For a start, we’ve re-instated the Guild Council, of which I am now a part. We have 5 people now back in charge of the guild, rather than it all resting on one person’s shoulders. Being sole GM of a guild like Thunder was too much stress, and it burnt out the 2 people to hold the role, so the council structure works best for us. We’ll be running with a smaller officer core as well, covering those roles not already covered by members of the GC. Our raid leaders, previously officers, will no longer be part of the officer structure, as skills required for one job (RL) didn’t necessarily automatically mean that the person was going to be a good officer. It worked for a while, but then people started thinking that they were untouchable and could treat others however they liked, no matter how badly.
So asses were handed, doors were shown, and we lost a fair few bodies.
However, Thunder survives. It has done for 9 years and will continue to do so. We resume raiding this week now that the dust has settled and we can begin again, as we do with every guild split that we’ve undergone during those 9 years. I’ve been in Thunder now for 6 of those 9 years, and I’ve been through this same situation about 7 or 8 times now, and each time we carry on, resolute. The same can’t be said of the majority of guilds birthed from Thunder, and no doubt, somewhere down the line, we’ll get some of those that left looking to come back. In fact we’ve already had a few return already
The people who stayed (and there are still plenty) are the core of what I consider makes Thunder the great guild it’s always been: Mature, relaxed, fun to be around, and not prone to drama!
So that’s why I’ve been quiet for the past few weeks. Dealing with drama llamas and the shit that they attempted to fling.
And in order to help me deal with the stress, I’ve moved my druid to Alliance on a PvP server, and joined a small guild there with some Thunder guildies and some new people. It’s a nice change, and the server seems pretty cool as well, fairly mature and not full of kids spewing bile like quite a lot of other PvP servers whose populations I’ve had dealings with. I’ll probably move my Alliance Hunter over there as well. Not that there’s a lot of world PvP happens (which is good for me, being the PvE Care Bear that I am), because the server population is split something ridiculously skewed like 1,000:1!
So I expect I’ll be splitting my time between Horde & Alliance now, especially more so as I level my druid (and probably the hunter too) up to 100 and begin gearing. Not that I’ll be raiding there, but it always helps when soloing old content and making gold
Anyhoo, drama over, stress relieved and time to return to the regularly scheduled programming!
Before I get talking about Mythic, I want to talk about our own progression in BRF. With Thunder doing our normal business of starting off nice and slow, and building up to a finish, we’ve begun in Blackrock Foundry in Normal Mode, and so far we’ve got up to 9/10 down inside of the first 4 nights, and we’re going to be starting work on Blackhand next night out.
We intend to get cracking in Heroic next reset, so we’ve a full night on Blackhand to get him down in Normal mode before we move onto heroic. I’m hoping it’s not going to be a situation like Highmaul where we only kill the final boss a handful of times, but the main difference here is we’ve got BRF until the next full raid tier comes out in 6.2.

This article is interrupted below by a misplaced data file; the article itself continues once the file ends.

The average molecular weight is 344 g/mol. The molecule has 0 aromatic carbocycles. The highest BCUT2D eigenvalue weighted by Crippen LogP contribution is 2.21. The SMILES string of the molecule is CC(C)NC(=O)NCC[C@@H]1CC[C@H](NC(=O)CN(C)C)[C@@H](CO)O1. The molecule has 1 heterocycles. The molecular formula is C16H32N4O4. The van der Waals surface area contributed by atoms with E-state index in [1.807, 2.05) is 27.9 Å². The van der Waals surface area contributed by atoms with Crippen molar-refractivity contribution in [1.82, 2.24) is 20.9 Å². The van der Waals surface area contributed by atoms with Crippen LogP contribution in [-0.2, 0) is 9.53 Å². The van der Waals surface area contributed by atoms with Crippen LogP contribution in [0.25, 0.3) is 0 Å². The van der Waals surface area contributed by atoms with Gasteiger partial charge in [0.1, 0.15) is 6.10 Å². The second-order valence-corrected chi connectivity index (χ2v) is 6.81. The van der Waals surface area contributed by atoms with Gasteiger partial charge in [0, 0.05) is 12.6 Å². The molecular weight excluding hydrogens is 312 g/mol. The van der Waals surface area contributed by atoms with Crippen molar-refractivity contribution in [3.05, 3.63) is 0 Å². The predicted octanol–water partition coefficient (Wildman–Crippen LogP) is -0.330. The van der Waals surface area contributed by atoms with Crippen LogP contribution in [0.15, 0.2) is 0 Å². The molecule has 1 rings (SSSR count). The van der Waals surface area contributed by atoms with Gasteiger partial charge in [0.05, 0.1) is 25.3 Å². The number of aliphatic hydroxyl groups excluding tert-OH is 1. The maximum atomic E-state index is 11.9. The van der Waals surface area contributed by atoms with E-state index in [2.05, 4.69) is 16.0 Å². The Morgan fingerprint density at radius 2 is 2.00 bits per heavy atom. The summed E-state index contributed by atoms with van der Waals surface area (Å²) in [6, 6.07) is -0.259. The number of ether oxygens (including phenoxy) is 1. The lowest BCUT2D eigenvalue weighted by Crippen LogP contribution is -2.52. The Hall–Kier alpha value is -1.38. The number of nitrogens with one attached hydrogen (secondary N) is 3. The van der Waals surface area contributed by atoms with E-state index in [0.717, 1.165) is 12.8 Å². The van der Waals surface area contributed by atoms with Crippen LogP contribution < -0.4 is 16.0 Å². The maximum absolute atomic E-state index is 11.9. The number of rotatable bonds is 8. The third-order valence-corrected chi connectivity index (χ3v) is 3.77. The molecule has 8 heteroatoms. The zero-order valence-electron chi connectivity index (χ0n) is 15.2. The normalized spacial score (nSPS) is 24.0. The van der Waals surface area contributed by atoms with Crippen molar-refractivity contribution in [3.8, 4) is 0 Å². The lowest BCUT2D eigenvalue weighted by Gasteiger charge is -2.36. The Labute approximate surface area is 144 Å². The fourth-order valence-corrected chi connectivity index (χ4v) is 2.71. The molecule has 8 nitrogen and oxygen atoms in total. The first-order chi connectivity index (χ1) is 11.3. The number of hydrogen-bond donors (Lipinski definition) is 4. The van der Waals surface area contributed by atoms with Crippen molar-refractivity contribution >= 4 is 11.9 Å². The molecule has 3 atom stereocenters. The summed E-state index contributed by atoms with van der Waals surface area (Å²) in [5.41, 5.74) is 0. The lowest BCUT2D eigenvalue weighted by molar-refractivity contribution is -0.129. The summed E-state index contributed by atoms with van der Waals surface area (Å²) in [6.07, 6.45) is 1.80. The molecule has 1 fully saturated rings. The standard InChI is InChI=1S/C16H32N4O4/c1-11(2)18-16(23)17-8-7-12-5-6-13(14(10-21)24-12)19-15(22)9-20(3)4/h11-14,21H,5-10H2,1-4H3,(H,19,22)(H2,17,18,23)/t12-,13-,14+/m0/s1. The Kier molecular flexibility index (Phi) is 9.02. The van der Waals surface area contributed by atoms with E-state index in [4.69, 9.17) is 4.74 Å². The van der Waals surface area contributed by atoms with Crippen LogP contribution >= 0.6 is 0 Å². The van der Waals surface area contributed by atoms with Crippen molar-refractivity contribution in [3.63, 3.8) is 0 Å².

6.1 hasn’t even dropped yet, so it looks like we’ve got ourselves BRF for at least another 5/6 months.
Personally I think separating the instances like this was a mistake, as realistically no-one’s going to go back now to Highmaul, especially given the difference in gear levels; Normal mode BRF drops gear only 5 iLevels below Heroic Highmaul! Hardly something worth worrying about in all honesty, although no doubt the min-maxers amongst you would argue otherwise!
So effectively there’s content that’s already invalidated, 3 months into the expansion!
Mythic: Was it worth it?
Anyhow, a world away from Thunder in the race for world first, Midwinter this very morning have leaped to the top of the rankings with their Mythic kill of Iron Maidens, bringing them up to 8/10, very shortly followed by Paragon.
3 days after the content opened on Mythic.
And here was me thinking that Mythic would’ve been harder than old pre-WoD Heroic mode.
Well it doesn’t look like it. In fact it looks as though it was just an excuse to get rid of the arguments about 10 vs 25 and who was really better. And instead, we’ve now got the majority of guilds locked out of doing the hardest level of content because they (and their server population) can’t support Mythic raiding for anything more than a handful of guilds.
Was it really worth ending those arguments, just to lock out the majority of guilds from even stepping foot inside the content? I don’t think it was to be honest, and Blizzard may look back on this change, a change working against the vast majority of the player base, and come to regret it eventually.
And with that said, did it settle any arguments? No, it didn’t. Because none of the teams that were previously World #1 chasers in either 10 or 25 are that far off the pace as it stands:
- Midwinter (8/10)
- Paragon (8/10)
- Method (7/10)
- Blood Legion (7/10)
- Ascension (7/10)
That’s the ranking of the top 5 guilds at the time of writing, and all of them were top guilds in the 10/25 races back in the pre-mythic days. So no, it hasn’t settled any arguments. Top guilds are top guilds, regardless of raid size, and will always challenge for the top spots.
Good luck to everyone for the final 2 bosses!